Back to Surfing After Best Friend Donates Kidney for Kidney Transplant at Duke

By Esther L Ellis
November 21, 2023
Zach Stroud and Josh Jones stand holding surfboards at the beach

Zach Stroud (left) and Josh Jones (right) are back to surfing again after a kidney transplant.

Zach Stroud knew he could develop kidney disease after his 60-year-old father was diagnosed with kidney failure due to polycystic kidney disease (PDK). However, he didn’t expect kidney failure to happen so early. By the age of 43, Stroud needed a kidney transplant. Thanks to the kidney transplant team at Duke Health and the generosity of his living donor, best friend, and surfing mate, Joshua Jones, Stroud feels better than ever, and the duo is back to surfing again.

Need For Transplant Comes Earlier Than Expected

In 2015, Stroud was diagnosed with PKD, a hereditary disorder that causes cysts to form in the kidneys. Ultimately, the kidneys become enlarged and are unable to function. “My kidney function labs started looking bad, so I got an ultrasound done that year, and sure enough, I ended up having it,” he said. 

Despite having PKD, Stroud was in good health. A doctor living in Virginia Beach, VA, he regularly went to the gym and surfed any chance he got, often with Jones, his best friend for more than 30 years. Given his active lifestyle and his father’s history, his medical team believed it would be a long time before Stroud would need a transplant. “Generally, they say your PKD will follow the pattern of your parents,” he said. “My dad went into end-stage renal disease at 60, so I thought I had more time.” 

In October 2022, Stroud’s glomerular filtration rate (GFR), a measure of kidney health, dropped to 20, qualifying him for the kidney transplant list. That December, Stroud relocated to Raleigh and had his first evaluation at Duke, which showed his GFR had dropped again. “My GFR went from 60 to 15 in seven years,” Stroud said.

Help From a Friend

Instead of joining the national wailist for an organ, Stroud went straight to Jones. The two grew up surfing together, often with Stroud’s dad as chaperone. “Josh always hinted that he would be willing to donate his kidney, but I still had a lot of trepidation about asking him,” said Stroud. “His response was so funny. He was like, ‘Yeah, sure.’”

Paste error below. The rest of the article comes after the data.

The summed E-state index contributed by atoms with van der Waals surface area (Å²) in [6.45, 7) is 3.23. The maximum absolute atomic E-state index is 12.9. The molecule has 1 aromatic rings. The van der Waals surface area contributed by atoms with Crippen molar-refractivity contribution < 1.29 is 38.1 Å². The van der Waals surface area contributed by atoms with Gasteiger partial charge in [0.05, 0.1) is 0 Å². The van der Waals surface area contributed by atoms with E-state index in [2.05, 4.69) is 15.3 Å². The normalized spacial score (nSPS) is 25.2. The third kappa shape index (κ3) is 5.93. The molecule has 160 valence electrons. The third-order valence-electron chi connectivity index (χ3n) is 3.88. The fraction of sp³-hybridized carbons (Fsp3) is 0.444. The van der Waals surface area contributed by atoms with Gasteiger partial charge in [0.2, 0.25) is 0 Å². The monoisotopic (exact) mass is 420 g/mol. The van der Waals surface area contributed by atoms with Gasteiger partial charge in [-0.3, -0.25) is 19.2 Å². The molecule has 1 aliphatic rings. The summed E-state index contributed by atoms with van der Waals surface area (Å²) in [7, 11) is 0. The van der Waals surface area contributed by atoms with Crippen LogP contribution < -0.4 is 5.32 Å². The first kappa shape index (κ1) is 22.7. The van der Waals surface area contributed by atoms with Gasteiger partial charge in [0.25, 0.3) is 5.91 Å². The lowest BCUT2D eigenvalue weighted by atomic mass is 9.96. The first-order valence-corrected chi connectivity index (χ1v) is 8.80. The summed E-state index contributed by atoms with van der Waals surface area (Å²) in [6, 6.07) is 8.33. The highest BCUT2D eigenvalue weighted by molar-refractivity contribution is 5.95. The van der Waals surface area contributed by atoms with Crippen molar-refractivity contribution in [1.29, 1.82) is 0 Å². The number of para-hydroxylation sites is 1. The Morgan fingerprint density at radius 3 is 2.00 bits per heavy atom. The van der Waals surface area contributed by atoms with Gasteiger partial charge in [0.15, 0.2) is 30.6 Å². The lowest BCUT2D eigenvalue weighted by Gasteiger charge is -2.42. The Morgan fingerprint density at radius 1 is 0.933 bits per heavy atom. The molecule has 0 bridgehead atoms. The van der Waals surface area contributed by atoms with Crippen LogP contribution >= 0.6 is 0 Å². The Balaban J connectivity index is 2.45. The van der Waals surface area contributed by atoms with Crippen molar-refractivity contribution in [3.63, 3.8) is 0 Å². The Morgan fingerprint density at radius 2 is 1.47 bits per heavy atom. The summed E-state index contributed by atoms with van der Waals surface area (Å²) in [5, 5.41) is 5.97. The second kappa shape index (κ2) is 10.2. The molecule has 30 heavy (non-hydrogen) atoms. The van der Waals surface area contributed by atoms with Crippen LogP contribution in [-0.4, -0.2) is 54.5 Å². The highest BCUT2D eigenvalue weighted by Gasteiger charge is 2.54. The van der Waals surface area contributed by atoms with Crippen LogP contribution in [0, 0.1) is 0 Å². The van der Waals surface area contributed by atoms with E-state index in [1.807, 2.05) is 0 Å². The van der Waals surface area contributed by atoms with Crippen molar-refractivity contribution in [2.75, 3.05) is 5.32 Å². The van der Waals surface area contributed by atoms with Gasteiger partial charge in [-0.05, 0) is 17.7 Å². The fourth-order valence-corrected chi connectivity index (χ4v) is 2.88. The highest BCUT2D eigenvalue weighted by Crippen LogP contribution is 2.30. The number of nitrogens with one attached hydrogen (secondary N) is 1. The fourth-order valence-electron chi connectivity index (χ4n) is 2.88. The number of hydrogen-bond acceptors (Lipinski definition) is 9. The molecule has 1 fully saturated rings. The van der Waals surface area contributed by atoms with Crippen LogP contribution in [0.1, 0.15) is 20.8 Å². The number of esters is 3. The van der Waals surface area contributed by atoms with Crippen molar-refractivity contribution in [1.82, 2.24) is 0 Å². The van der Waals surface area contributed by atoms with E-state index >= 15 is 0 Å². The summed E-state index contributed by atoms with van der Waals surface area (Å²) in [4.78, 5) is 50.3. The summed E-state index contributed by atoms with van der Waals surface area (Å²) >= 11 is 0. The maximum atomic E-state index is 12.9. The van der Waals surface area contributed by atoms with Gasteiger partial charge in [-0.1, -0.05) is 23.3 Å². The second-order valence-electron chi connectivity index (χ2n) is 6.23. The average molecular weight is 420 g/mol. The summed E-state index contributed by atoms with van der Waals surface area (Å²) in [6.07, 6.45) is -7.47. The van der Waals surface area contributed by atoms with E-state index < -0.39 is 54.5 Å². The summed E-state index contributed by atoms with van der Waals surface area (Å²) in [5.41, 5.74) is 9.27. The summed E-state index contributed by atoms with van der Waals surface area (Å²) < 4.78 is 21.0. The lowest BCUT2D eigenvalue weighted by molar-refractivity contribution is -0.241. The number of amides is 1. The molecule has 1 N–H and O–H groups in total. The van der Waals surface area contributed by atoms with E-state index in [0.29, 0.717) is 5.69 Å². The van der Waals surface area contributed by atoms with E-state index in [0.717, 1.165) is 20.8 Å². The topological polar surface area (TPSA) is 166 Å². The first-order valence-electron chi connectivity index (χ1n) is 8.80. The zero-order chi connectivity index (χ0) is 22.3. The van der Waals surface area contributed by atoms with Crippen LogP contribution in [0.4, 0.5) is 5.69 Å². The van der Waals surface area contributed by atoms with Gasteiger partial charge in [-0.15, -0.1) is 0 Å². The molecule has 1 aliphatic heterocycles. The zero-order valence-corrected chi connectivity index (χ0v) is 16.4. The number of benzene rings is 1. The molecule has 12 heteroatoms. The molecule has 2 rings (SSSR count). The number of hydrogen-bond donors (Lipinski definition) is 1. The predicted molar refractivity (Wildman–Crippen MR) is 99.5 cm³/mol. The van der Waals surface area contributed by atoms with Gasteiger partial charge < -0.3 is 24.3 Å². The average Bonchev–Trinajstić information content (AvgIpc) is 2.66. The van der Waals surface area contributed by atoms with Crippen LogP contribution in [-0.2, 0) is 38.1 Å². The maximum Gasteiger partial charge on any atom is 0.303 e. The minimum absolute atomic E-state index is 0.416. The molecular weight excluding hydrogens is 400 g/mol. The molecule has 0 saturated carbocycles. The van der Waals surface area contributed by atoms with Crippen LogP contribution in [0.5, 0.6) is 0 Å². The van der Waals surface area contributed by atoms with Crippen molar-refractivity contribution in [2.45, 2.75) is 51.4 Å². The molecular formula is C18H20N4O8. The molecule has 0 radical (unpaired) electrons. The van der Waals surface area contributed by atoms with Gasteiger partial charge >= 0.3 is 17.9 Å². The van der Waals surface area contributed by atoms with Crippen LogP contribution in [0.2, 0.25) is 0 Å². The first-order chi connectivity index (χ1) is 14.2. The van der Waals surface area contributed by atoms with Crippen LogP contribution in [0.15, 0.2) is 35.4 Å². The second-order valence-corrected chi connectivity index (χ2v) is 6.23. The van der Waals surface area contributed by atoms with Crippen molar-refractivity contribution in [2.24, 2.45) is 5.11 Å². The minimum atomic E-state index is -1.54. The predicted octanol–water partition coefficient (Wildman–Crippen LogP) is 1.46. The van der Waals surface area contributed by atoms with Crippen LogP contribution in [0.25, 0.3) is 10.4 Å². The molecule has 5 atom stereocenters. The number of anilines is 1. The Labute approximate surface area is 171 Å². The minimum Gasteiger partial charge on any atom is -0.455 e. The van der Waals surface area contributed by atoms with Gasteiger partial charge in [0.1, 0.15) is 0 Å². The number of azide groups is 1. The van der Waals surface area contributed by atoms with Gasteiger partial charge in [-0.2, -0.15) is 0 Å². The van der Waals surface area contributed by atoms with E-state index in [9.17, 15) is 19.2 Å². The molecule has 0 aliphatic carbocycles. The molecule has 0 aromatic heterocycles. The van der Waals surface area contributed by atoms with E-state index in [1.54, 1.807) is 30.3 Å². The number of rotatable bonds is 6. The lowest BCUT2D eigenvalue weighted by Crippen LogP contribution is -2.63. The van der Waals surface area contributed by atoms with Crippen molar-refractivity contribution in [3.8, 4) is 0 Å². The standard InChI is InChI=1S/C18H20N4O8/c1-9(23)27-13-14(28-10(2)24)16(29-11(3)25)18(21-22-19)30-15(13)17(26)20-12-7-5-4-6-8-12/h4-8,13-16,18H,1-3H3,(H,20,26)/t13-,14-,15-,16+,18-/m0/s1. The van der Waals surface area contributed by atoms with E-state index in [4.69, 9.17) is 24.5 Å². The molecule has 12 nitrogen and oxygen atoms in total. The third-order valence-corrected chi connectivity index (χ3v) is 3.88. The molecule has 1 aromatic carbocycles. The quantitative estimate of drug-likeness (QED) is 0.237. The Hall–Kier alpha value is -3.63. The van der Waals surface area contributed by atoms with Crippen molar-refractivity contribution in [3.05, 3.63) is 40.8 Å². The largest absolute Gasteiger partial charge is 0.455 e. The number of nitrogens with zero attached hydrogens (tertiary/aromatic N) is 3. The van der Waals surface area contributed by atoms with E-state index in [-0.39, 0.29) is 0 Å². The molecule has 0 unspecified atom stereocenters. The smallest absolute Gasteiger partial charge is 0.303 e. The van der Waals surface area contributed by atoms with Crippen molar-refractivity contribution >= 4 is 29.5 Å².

Watching Stroud’s dad endure end-stage renal failure as a teen stuck with Jones. “Seeing Zach’s dad deal with kidney disease and then hearing the diagnosis from Zach, was pretty heavy,” said Jones. “I wanted to take some of that burden off Zach's shoulders.” Jones’ desire to help only grew after working at LifeNet Health, Virginia’s organ procurement organization. “I've actually seen the impact donation can have,” said Jones. 

The Impact of Living Donation

Living donation – when a living person donates their organ – is the preferred type of donation, explained Duke nephrologist and kidney transplant specialist, Goni Katz-Greenberg, MD. “Living donor kidneys do better in general. Also, patients who have a deceased donor may need two or three transplants in their lifetime, because those kidneys last seven to 10 years depending on different factors,” she said. Because Stroud and Jones were both 43 at the time of the transplant, Jones’ donated kidney could last for the rest of Stroud’s life.

Dr. Katz-Greenberg said anyone interested in donating an organ should get evaluated. “I often see people prevent friends or family from a donation because they think if they're not the same blood type, not the same age, or something else, that they can’t move forward,” she said, explaining that is not the case. “Reach out to us and we'll determine if they can donate.”

A Successful Kidney Transplant

Duke kidney transplant surgeon Bradley H. Collins, MD performed Stroud’s transplant in April 2023, breaking from normal procedure to support Stroud’s surfing. “Traditionally, they put the donated kidney on the right side,” said Stroud. “But I surf right foot forward, so when I fall, I tend to fall on the right.” After Stroud demonstrated his surf stance, Dr. Collins agreed to put the donated kidney on his left side instead. 

Seven months after the transplant, Stroud said he feels better than he has in years. The pair enjoyed a surfing trip to a surf resort in Waco, TX, and they plan to surf in Portugal in December. “We've been surfing together for 30 years,” Stroud said. “When we surf together, normally if somebody takes your wave, you would get a little upset, but when I see Josh catch a wave, even if he takes one of mine, it's just as good as if I caught it.”

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Kidney Transplant